On my Australia trip I got the opportunity to learn silk screening printing from the wonderful Leslie Keating at Maze and Vale. We were in Melbourne for 48 free hours in between the two retreats. Jules McMahon arranged for us to go meet Leslie one morning. I'd interviewed Leslie for a Modern Patchwork/Quilting Arts article before, but this would be a treat. We were in for far more than we expected!
Leslie invited us into her shared warehouse studio space. A number of different artists working on their painting, printing, sewing, and making in a sunny, crisp warehouse. Divided by plywood walls and mixed with creativity. The Maze and Vale space is long and narrow, perfect for a printing table. Perfect for Leslie's gorgeous drop cloths (which Jules and I really, really want), a cabinet with her base cloth, and shelves of inks. Not to mention the true value of her unique screens stacked under the window.
We, admittedly, thought we were going to have a cup of tea, a short tour, and a little chat. But no! Leslie gave us that and so much more. She gave us lessons, stencil papers, a blank screen, and access to her beautifully custom mixed inks. Before our tea was cold we were cutting stencils with an exacto knife.
To be put on the spot for this was momentarily disconcerting. Thank goodness for my nearly full sketchbook that I always carry with me! I flipped through the pages and came across these sketches. In an older issue of Uppercase Magazine there was mention of a paper folding technique called Kawasaki's Theorem. While me drawing it out has nothing to do with paper folding I loved the lines of the illustration. It screamed quilt block to me. And, on this day, I used it as my inspiration for a stencil.
Now, the last time I used an exacto knife I nearly sliced my thumb off and my brother had to practice his eventual doctoring on me. So, I was a little nervous. But with some good chit chat I calmly got through and got to the exciting part of the process - printing.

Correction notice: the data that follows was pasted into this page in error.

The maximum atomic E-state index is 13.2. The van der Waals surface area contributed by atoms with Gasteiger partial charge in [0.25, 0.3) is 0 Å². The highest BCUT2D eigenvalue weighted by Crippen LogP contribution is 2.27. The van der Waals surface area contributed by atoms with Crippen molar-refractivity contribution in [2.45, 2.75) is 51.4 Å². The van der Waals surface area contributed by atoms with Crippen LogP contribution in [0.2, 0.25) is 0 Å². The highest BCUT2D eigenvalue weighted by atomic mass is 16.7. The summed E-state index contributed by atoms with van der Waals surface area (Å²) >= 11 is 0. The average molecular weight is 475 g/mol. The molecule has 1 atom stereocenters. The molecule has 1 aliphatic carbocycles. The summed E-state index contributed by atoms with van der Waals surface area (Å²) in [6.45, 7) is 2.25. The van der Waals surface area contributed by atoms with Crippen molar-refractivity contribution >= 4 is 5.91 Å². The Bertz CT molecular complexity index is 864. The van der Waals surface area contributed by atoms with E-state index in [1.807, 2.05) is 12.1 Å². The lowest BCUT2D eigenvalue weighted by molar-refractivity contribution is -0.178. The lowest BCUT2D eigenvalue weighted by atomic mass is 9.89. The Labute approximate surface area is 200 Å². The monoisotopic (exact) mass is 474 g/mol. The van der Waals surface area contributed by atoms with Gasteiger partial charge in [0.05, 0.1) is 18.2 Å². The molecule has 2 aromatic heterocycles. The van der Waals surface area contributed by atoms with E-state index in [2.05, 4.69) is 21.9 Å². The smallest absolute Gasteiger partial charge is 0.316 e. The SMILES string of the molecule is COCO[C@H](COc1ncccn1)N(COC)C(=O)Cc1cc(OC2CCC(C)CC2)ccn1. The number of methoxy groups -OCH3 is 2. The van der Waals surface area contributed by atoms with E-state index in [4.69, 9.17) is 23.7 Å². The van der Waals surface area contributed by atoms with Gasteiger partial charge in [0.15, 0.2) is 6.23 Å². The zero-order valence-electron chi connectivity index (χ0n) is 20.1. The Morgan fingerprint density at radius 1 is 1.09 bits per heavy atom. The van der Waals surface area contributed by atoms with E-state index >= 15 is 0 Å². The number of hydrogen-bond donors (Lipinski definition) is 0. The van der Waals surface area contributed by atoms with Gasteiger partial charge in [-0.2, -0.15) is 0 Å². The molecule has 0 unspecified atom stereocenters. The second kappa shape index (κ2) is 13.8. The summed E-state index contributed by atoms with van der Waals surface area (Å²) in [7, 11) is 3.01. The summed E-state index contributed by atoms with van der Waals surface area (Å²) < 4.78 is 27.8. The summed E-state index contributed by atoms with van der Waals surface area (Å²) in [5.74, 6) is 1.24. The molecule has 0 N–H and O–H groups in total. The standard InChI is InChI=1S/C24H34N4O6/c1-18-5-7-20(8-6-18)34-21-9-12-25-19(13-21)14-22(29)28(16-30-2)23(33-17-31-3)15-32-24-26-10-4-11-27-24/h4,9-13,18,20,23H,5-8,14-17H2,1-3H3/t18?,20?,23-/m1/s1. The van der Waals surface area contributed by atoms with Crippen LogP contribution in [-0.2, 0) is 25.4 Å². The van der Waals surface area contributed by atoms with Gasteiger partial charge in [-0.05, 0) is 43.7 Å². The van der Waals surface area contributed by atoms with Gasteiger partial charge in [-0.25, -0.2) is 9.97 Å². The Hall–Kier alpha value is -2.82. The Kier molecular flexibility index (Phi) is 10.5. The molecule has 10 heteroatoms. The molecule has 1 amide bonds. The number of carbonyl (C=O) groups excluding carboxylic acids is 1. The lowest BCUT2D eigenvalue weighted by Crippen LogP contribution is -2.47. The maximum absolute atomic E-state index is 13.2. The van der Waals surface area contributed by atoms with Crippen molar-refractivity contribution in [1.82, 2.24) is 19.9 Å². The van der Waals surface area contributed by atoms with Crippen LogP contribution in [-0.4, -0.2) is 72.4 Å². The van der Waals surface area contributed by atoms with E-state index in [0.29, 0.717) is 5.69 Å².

There is something wonderfully meditative and quite exciting about screen printing. You think you know what it is going to look like, how it will finish, but there is still some uncertainty at the beginning. I could see this being addictive for me. At least in the summer at home because I'm not sure I could appropriate the dining room table for this in the winter months!
My prints dried, we heat set them, and last week I put together a small quilt top with my fabric. We used Essex Linen as out base cloth. With a bit more of the blue colour and a paper piecing pattern drafted to take advantage of the prints themselves I made 4 blocks. The blocks themselves are the Kawasaki's Theorem on repeat. All very meta. I think I will continue that with the quilting.
Leslie was a wonderful host and teacher. If I lived in Melbourne I would hope we could hang out a lot more. If she lived back in her native Canada it is likely we would too. Then again, we may have in the past! It turns out that not only is she Canadian, she is from the same Prairie suburb as I am. We know mutual people and even now, her sister and my sister in law are friends! We discovered all this while chatting and printing. It was a crazy coincidence and I can't believe I had to go halfway around the world to discover the connections. My little quilt and my prints mean that much more now.
This day of printing was an excellent creative retreat for Jules and I. Working hard for others and doing all we could to nurture their creativity was decidedly fantastic. But getting a chance to play and nurture our own was such a welcome and needed break. Thank you to Leslie for providing the space, inspiration, and guidance to do so.